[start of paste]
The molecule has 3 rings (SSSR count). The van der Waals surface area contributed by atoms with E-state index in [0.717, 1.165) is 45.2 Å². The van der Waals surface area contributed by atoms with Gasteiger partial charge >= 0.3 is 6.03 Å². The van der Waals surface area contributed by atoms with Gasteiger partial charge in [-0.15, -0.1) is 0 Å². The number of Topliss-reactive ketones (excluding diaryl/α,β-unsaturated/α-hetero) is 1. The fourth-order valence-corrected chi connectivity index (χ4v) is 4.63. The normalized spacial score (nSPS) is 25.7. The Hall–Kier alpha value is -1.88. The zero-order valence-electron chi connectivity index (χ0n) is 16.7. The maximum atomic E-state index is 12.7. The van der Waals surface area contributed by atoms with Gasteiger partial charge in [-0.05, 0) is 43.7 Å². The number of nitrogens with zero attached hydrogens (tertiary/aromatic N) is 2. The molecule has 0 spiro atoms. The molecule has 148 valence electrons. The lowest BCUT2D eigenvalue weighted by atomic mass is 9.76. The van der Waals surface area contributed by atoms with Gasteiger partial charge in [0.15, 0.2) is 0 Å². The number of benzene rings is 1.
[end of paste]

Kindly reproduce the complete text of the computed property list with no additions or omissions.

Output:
The molecule has 3 rings (SSSR count). The van der Waals surface area contributed by atoms with E-state index in [0.717, 1.165) is 45.2 Å². The van der Waals surface area contributed by atoms with Gasteiger partial charge >= 0.3 is 6.03 Å². The van der Waals surface area contributed by atoms with Gasteiger partial charge in [-0.15, -0.1) is 0 Å². The number of Topliss-reactive ketones (excluding diaryl/α,β-unsaturated/α-hetero) is 1. The fourth-order valence-corrected chi connectivity index (χ4v) is 4.63. The normalized spacial score (nSPS) is 25.7. The Hall–Kier alpha value is -1.88. The zero-order valence-electron chi connectivity index (χ0n) is 16.7. The maximum atomic E-state index is 12.7. The van der Waals surface area contributed by atoms with Gasteiger partial charge in [-0.05, 0) is 43.7 Å². The number of nitrogens with zero attached hydrogens (tertiary/aromatic N) is 2. The molecule has 0 spiro atoms. The molecule has 148 valence electrons. The lowest BCUT2D eigenvalue weighted by atomic mass is 9.76. The van der Waals surface area contributed by atoms with Gasteiger partial charge in [0.15, 0.2) is 0 Å². The number of benzene rings is 1.